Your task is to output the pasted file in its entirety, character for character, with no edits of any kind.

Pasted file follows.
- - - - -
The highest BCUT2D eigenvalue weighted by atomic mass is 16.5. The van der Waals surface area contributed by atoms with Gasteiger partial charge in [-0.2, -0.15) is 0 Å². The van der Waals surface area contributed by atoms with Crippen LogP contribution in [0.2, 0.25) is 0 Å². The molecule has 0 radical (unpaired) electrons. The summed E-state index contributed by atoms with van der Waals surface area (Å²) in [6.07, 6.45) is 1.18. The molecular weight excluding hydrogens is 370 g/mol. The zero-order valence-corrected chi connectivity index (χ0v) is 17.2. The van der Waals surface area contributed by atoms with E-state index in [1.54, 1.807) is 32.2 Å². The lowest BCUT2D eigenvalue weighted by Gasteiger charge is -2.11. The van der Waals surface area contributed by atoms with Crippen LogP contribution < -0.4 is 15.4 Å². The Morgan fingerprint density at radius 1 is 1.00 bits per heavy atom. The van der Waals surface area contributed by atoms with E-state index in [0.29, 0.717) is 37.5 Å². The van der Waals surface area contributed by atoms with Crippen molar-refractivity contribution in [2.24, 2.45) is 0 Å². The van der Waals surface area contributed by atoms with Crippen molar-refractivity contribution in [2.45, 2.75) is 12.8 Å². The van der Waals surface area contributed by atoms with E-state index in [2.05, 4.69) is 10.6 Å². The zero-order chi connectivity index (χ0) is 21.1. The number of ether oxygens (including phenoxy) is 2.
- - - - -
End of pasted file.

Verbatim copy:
The highest BCUT2D eigenvalue weighted by atomic mass is 16.5. The van der Waals surface area contributed by atoms with Gasteiger partial charge in [-0.2, -0.15) is 0 Å². The van der Waals surface area contributed by atoms with Crippen LogP contribution in [0.2, 0.25) is 0 Å². The molecule has 0 radical (unpaired) electrons. The summed E-state index contributed by atoms with van der Waals surface area (Å²) in [6.07, 6.45) is 1.18. The molecular weight excluding hydrogens is 370 g/mol. The zero-order valence-corrected chi connectivity index (χ0v) is 17.2. The van der Waals surface area contributed by atoms with E-state index in [1.54, 1.807) is 32.2 Å². The lowest BCUT2D eigenvalue weighted by Gasteiger charge is -2.11. The van der Waals surface area contributed by atoms with Crippen LogP contribution < -0.4 is 15.4 Å². The Morgan fingerprint density at radius 1 is 1.00 bits per heavy atom. The van der Waals surface area contributed by atoms with E-state index in [0.29, 0.717) is 37.5 Å². The van der Waals surface area contributed by atoms with Crippen molar-refractivity contribution in [2.24, 2.45) is 0 Å². The van der Waals surface area contributed by atoms with Crippen molar-refractivity contribution in [2.45, 2.75) is 12.8 Å². The van der Waals surface area contributed by atoms with E-state index in [2.05, 4.69) is 10.6 Å². The zero-order chi connectivity index (χ0) is 21.1. The number of ether oxygens (including phenoxy) is 2.